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JPMorgan Chase to pay $2.0 billion to avoid Bernard Madoff investigation: reports

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JPMorgan Chase, the US bank used by Bernard Madoff who masterminded the biggest fraud on record, has agreed to pay about $2.0 billion to US authorities to avoid litigation, press reports said Monday.

Madoff masterminded a massive and long-running so-called Ponzi investment fraud which came to light in 2008 as the financial crisis gathered speed.

At the time of its collapse in 2008, Madoff Securities claimed it had about $65 billion in client assets, whereas in fact it had only about $300 million.

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The fraud ruined many investors and stoked public anger over the causes and consequences of the crisis.

Reports in the Wall Street Journal and the New York Times, citing people close to the matter, said JPMorgan Chase would announce the settlement this week.

The Wall Street Journal said: “The bulk of the fines are expected to be routed to victims of Mr. Madoff.”

JPMorgan Chase, the biggest US bank by assets, was the main bank used by Madoff for more than 20 years.

The sources quoted by the two papers said the bank had agreed to pay up to close criminal and civil investigations by federal authorities which suspected that the bank had ignored signs that Madoff was operating a fraudulent scheme.

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The New York Times said that the expected announcement would take to $20 billion the total amount paid by the bank in the last 12 months to settle various government investigations.

The paper noted that the bank had declined to comment on its report but had insisted that all of its staff had acted in good faith.

The various authorities involved also declined to comment.

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The New York Times also reported that in a highly unusual move demonstrating the extreme gravity of the case, the settlement would include a deferred prosecution agreement suspending criminal action provided that the bank acknowledged the facts against it and changed its behaviour.

The expected settlement indicated a new conciliatory stance by the bank, the report said, adding: “Within the bank, there is growing impatience among executives who worry that the scrutiny distracts from its record profits.”

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However, the bank was the target of recent bribery investigations by US authorities over its practise of hiring in China the children of people among the country’s ruling elite, the newspaper noted.

In 2009, Madoff was sentenced to 150 years in prison.

His Ponzi or pyramid scheme was based on using money from incoming investors to pay high returns to longer standing investors. When the financial markets collapsed and investors withdrew their funds, the Madoff illusion was exposed.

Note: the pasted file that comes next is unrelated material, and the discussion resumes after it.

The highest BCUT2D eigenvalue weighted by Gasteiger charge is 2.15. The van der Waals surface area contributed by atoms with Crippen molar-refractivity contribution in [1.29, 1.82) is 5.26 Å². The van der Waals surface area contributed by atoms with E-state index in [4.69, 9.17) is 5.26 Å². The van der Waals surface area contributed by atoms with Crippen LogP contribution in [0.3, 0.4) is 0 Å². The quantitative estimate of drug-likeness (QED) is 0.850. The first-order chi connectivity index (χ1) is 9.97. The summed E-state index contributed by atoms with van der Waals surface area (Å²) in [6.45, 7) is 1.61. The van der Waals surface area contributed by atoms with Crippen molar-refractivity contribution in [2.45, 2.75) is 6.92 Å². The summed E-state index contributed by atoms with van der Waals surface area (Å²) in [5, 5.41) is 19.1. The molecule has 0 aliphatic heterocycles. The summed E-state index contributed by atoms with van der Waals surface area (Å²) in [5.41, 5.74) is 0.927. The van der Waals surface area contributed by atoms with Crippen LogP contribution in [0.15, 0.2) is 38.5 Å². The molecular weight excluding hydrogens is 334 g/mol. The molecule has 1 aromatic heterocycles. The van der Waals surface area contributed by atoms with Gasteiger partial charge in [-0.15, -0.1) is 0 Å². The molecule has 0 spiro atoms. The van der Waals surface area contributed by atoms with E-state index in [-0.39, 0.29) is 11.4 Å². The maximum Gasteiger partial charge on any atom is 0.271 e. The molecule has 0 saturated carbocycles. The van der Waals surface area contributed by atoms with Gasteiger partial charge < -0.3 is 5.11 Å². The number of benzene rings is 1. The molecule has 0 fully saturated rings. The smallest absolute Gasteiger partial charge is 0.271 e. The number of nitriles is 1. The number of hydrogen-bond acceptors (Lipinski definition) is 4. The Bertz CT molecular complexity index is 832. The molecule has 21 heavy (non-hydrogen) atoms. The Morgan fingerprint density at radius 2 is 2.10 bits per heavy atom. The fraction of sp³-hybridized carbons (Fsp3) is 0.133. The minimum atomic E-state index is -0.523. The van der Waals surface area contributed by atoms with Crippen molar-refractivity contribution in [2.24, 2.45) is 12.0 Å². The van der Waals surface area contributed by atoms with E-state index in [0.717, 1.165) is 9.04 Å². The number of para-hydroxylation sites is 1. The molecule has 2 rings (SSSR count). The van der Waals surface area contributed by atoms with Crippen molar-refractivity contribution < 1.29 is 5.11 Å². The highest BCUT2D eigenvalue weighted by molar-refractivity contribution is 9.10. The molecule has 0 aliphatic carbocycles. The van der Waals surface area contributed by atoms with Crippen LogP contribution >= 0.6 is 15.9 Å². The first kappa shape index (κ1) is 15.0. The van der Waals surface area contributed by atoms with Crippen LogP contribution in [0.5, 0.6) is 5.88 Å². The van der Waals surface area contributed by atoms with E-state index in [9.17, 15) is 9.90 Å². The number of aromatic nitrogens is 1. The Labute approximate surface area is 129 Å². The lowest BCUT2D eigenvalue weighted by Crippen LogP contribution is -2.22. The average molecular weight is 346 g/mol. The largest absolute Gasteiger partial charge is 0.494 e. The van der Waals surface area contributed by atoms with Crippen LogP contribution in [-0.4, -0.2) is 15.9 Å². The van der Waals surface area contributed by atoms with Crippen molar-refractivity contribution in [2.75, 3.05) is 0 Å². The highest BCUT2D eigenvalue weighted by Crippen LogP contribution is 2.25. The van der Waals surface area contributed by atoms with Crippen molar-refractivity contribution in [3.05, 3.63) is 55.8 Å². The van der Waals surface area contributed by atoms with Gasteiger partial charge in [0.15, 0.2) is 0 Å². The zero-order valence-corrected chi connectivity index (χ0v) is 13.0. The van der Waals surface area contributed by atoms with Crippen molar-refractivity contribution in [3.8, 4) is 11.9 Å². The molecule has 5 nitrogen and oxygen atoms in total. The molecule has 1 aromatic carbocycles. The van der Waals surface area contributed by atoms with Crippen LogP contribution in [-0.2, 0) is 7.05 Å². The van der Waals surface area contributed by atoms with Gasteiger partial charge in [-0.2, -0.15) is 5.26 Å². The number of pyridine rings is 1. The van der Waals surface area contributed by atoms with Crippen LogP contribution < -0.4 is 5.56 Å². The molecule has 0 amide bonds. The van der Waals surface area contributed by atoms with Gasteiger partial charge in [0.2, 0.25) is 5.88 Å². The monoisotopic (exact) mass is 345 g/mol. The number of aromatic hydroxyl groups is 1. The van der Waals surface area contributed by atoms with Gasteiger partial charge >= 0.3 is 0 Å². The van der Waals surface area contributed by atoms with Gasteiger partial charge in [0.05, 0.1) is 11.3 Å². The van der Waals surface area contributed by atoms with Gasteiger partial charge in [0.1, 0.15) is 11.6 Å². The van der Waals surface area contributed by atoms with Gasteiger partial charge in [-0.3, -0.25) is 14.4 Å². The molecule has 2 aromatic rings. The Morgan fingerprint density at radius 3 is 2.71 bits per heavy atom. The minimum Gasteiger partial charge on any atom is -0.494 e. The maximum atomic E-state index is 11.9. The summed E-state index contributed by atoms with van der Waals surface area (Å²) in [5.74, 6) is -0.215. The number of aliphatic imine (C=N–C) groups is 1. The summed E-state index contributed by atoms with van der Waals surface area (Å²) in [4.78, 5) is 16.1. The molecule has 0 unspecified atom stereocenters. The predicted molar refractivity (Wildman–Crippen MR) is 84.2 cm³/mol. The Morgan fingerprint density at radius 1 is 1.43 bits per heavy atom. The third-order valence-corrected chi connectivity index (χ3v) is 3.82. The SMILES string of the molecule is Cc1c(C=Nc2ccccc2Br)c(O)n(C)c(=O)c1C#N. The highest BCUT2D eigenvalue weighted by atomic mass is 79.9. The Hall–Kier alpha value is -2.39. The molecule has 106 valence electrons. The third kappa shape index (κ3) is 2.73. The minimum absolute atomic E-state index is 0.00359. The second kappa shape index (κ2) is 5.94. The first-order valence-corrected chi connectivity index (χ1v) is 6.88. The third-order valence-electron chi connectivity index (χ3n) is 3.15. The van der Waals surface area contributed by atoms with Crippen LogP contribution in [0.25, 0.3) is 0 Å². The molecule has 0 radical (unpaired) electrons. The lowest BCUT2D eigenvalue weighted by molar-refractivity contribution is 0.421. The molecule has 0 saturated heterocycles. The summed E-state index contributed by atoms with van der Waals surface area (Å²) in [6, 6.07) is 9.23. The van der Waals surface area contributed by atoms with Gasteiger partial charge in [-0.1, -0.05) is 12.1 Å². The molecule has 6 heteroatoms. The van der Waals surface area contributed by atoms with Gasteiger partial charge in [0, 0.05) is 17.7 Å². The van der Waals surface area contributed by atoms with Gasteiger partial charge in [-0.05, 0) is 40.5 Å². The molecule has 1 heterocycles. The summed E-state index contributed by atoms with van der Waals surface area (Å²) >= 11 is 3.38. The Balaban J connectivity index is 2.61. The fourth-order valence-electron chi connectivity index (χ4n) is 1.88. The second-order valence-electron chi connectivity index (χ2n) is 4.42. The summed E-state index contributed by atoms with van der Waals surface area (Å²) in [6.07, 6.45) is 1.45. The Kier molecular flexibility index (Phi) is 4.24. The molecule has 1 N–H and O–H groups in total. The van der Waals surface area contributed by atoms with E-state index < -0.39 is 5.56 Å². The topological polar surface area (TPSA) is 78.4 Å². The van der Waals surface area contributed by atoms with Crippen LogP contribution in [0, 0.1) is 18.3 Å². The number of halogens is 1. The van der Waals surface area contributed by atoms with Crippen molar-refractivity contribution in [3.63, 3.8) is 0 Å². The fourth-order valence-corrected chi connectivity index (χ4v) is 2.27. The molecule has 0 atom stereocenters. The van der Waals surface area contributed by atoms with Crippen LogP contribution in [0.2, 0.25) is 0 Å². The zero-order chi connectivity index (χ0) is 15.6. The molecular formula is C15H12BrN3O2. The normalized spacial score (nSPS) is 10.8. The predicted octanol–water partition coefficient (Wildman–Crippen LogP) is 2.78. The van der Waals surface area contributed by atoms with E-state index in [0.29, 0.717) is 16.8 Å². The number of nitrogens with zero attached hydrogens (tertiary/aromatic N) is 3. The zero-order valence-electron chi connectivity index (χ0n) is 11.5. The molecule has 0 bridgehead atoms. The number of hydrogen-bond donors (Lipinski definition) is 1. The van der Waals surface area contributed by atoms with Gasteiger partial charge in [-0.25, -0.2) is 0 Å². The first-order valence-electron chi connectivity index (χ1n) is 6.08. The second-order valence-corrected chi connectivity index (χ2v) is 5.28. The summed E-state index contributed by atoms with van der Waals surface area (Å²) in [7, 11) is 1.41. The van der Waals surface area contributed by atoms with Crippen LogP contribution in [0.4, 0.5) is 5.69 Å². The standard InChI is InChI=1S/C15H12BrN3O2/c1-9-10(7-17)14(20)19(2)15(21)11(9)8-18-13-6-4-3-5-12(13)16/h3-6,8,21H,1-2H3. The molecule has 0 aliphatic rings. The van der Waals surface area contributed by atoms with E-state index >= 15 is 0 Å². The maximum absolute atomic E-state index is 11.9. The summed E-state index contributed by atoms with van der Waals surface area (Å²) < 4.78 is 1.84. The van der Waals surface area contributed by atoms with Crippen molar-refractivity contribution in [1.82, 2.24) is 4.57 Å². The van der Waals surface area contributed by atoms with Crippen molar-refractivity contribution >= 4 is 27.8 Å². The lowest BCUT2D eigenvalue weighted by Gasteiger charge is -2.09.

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The liquidator of the Madoff business, Irving Picard, had begun action against the bank with a claim of up to $20 billion in damages, but a federal judge and then an appeal court rejected this action, arguing that only investors who had been deceived could launch them.

However, that procedural issue is now before the Supreme Court.


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England pubs reopen on US Independence Day — after first nationwide closure since 1665’s Great Plague

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The streets of Soho filled with merry drinkers in London on Saturday and the pubs of Manchester were packed as England's hospitality sector returned from a three-month coronavirus hiatus.

"It feels amazing," said Leo Richard Bill, a soldier, after getting through the door of one of London's buzziest restaurants on the Thames River's popular south bank.

"It’s been what, like three months since... me and everyone else haven’t been able to get outside and have a good time. So yeah, it feels good to get amongst it," he said.

Parts of London and other cities, deserted during lockdown, sprang to life as people dressed up and came out for "Super Saturday" -- the day England's hospitality sector reopened for the first time since March.

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2020 Election

Trump’s angry words and Coronavirus surge darken Independence Day weekend in America

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The United States marked an unusually somber Independence Day on Saturday, with President Donald Trump bashing domestic opponents and China -- but praising the country's coronavirus response, despite a record surge in cases.

Across the country, virus fears dampened or nixed Main Street parades, backyard barbecues and family reunions on a day when Americans typically celebrate their 1776 declaration of independence from Britain.

Instead of adopting a unifying tone, Trump -- facing a tough re-election and eager to mobilize his political base -- railed against protesters demanding racial justice after unarmed African American George Floyd was killed by a white police officer.

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2020 Election

‘Spoiler’ Kanye West mocked for running for president against his pal Trump: ‘2020 never fails to disappoint’

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President Donald Trump appears to have lost the support of one of his most well-known Black supporters as Kanye West announced on Saturday that he is running for president.

“We must now realize the promise of America by trusting God, unifying our vision and building our future. I am running for president of the United States,” West posted on Twitter, with the hashtag #2020VISION.

The musician was mocked for his presidential bid, here's some of what people were saying:

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